Khrushchev started by increasing the grain production. He introduced the Virgin Land Scheme which involved the ploughing up of areas in Kazakhstan, Western Siberia and the Urals. By doing this Khrushchev tried to increase the grain production as there was more land in which to grow this grain. Khrushchev decided to join the collective farms with the objective of reducing procurement quotas, taxes on the farmer’s private plot, increasing procurement prices and take off debts that collective farms had.

He believed that this will make farms more independent, make them more productive. Farmers were also encouraged to grow maize as animal fodder to increase the amount of grain, meat and dairy produce. Industry was also changed by Khrushchev throughout the 1950s. He wanted to decentralise the USSR by abolishing central ministers and created Sovnarkhozy which controlled areas of the USSR and were encouraged to taker their own decision with the objective of increasing independence and initiative.

Khrushchev also tried to reduce the fear by relaxing the control on workers allowing them to change their job. New industries were created such as chemical, natural gas and synthetics industries to provide more jobs and develop the USSR. To compete with the USA Khrushchev invested lots of money on military and scientific research. As a result the number of researchers increased rapidly and missiles were made to replace men in the Red Army. The first satellite, Sputnik 1 and the first man in space, Yuri Gagarin were also a result of Khrushchev reforms.

In February 1956 Khrushchev made the Secret Speech in the Twentieth Party Congress. In this speech he criticised Stalin’s cult of personality, which led him to abuse of his power. Khrushchev also read out Lenin’s testament and described how Stalin purged million of innocent people, he said that Stalin was not the hero and genius he claimed to be. By doing this Khrushchev wanted to make people realize the change he tried to make to the USSR and wanted to make sure that people knew that Stalin’s rule was over.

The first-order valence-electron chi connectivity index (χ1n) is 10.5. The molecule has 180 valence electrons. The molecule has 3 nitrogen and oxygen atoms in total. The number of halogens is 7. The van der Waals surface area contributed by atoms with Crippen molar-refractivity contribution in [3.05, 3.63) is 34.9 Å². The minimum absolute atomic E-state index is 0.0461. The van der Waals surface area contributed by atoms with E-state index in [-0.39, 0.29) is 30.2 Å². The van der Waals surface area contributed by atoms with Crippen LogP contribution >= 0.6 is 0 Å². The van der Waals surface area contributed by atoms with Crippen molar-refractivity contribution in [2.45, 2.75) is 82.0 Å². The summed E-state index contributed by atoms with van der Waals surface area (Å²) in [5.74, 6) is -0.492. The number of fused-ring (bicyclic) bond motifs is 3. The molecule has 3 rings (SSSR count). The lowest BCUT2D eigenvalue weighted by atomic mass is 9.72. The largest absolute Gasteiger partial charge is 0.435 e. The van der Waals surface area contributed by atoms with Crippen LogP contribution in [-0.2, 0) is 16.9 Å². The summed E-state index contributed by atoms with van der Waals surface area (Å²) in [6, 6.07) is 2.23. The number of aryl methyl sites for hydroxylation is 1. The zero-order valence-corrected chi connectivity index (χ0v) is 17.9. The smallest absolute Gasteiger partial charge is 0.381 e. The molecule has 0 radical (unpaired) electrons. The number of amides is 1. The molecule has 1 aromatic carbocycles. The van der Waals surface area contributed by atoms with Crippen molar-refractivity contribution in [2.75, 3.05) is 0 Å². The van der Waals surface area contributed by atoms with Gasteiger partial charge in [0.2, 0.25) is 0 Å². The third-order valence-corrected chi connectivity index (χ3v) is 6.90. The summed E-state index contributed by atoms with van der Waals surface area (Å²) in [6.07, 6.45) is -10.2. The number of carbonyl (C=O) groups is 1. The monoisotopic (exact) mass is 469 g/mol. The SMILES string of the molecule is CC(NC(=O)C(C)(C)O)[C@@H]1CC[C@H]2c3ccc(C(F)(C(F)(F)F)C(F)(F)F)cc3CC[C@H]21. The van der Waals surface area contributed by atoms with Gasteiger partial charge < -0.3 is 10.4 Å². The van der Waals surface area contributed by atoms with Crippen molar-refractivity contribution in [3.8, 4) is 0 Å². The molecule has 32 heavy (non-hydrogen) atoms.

He needed initiative and independence for his economical reforms and to get this independence he needed to tell the truth about what Stalin did during his regime. Khrushchev was forced to resign in 1964. He had made some improvements to the USSR but his policies had largely failed. The agricultural reforms imposed by Khrushchev quickly failed due to the lack of investment in fertilisers. The new farming lands in the Urals, Western Siberia and Kazakhstan did not have a suitable climate for the growing of maize and topsoil was frequently ruined. Transporting the crops was also a problem.

The new farms were in remote areas and the railway was very inefficient as a result crops rotted in the by the roadside. Motor Tractor Station were abolished which caused some problems in farming as many farms could not afford the machinery or could not maintain them. Farmers felt that local party leaders interfered too much in what they should grow and they did not agree to with them. Industry reforms did also suffer. Managers thought that Sovnarkhozy had no real authority so they did not work. Initiative was very low as everyone was used to being told what to do.